At first you might be practicing getting up a little early and going for a walk. You could practice drinking more water throughout the day, or only having 3 coffees instead of 5. You could practice going to bed a little earlier each night, so you get a full night’s sleep.
Practice does not make perfect. Practice makes habit. Once you’re in the habit of going for that morning walk, you could choose to bump up the difficulty and add in a block long jog here and there. Now you’re practicing running.
I find that just practicing isn’t enough motivation for me. I need a goal to shoot for. I can’t stand exercise, but training is awesome. Training means you have a training schedule, which you practice trying to stick to. Sometimes work interferes, or loved ones fall ill, and you have to shift your priorities, and thus, the schedule. That’s OK. Get back into the practice, keep the habit going, keep trying, keep improving.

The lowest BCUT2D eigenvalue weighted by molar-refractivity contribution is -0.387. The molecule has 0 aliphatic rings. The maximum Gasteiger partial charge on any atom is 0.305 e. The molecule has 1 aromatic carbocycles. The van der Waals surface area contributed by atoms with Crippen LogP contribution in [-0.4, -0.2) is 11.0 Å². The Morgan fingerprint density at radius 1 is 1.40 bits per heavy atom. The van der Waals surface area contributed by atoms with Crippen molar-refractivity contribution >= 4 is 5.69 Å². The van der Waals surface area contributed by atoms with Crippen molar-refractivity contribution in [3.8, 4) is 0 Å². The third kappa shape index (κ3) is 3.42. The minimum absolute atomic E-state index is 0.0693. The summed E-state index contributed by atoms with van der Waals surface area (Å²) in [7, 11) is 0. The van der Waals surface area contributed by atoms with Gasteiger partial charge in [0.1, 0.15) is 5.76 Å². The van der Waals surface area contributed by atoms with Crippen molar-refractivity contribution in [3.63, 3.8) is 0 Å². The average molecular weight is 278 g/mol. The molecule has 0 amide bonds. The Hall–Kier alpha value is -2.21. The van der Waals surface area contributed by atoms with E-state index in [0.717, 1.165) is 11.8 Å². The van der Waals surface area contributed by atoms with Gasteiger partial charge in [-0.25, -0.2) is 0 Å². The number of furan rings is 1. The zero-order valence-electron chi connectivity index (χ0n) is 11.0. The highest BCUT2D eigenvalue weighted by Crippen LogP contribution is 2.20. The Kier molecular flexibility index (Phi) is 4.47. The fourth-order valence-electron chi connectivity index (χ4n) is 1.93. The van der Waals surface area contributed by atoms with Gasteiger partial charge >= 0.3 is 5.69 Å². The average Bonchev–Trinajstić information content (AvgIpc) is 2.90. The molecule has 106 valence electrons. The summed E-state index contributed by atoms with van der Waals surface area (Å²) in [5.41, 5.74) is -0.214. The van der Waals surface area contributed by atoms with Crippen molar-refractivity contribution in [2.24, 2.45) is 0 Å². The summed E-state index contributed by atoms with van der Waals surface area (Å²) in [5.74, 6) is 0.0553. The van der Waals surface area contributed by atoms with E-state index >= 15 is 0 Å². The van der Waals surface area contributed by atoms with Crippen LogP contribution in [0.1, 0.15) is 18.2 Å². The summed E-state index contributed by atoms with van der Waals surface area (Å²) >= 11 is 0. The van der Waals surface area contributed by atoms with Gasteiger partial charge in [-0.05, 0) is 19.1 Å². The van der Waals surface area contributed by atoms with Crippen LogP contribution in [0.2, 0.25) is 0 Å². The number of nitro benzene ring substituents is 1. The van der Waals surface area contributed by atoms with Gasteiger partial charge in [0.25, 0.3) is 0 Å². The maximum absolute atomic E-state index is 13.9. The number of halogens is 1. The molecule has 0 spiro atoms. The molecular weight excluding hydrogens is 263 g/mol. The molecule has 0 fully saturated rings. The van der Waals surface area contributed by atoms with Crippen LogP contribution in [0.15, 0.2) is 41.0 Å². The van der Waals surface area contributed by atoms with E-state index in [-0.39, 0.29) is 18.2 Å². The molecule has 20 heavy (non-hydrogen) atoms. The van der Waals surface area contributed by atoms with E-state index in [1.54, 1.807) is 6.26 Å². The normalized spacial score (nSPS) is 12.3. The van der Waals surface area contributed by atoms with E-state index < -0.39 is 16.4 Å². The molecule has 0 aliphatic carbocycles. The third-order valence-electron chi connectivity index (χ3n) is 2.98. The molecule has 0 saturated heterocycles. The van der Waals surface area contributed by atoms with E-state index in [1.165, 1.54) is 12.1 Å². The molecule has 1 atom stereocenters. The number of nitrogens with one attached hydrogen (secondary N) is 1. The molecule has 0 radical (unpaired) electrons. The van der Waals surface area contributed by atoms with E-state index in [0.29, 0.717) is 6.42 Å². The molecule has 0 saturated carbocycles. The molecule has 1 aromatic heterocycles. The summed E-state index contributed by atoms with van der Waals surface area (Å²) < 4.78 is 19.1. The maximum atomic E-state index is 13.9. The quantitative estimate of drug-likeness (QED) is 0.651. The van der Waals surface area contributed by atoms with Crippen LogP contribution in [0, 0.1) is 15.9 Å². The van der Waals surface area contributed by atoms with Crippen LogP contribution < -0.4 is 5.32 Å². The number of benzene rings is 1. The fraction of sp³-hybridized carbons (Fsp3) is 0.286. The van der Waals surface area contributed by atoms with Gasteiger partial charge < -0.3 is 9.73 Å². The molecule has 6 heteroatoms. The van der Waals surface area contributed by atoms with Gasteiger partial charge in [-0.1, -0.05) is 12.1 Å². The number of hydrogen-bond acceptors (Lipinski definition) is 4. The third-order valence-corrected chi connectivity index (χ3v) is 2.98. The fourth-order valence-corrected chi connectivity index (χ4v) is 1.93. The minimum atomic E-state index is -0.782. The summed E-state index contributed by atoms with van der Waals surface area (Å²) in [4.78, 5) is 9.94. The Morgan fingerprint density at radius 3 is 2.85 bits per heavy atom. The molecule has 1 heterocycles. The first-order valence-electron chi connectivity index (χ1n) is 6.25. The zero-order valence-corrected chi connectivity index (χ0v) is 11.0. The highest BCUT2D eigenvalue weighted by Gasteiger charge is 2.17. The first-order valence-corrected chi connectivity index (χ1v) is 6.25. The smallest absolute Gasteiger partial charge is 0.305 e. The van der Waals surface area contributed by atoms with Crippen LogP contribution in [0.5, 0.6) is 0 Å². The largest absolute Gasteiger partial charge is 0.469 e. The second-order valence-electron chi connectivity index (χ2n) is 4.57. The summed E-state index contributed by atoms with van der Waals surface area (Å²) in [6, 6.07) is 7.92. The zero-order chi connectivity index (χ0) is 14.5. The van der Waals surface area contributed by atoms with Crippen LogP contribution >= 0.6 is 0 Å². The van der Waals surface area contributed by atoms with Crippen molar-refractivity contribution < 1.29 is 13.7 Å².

The longer your practice a habit, the closer you get to achieving fluency, but you have to watch out for plateaus. Once the body adapts to a certain distance, or a certain pace, it will stop improving. Then it’s time to add in some hill sprints, or fartleks, or tempo runs, or strength training.
I used to be fluent in laziness, in telling myself that because could achieve all kinds of things, I didn’t need to bother trying to do so. The potential was all that mattered. This was obviously bullshit, but it was hard to tell while I was swimming in it.
Four years ago I started practicing 1-2 mile runs, and I built up from there. I feel that I’ve become fluent in setting slightly crazy but still achievable challenges for myself. I do more in a day now than I did in a week 10 years ago, and I’m happier and healthier than ever. I can’t wait to see where I’ll be in another decade. I bet that guy is pretty awesome.
“We are what we repeatedly do. Excellence, then, is not an act, but a habit.” – Will Durant, summarizing Aristotle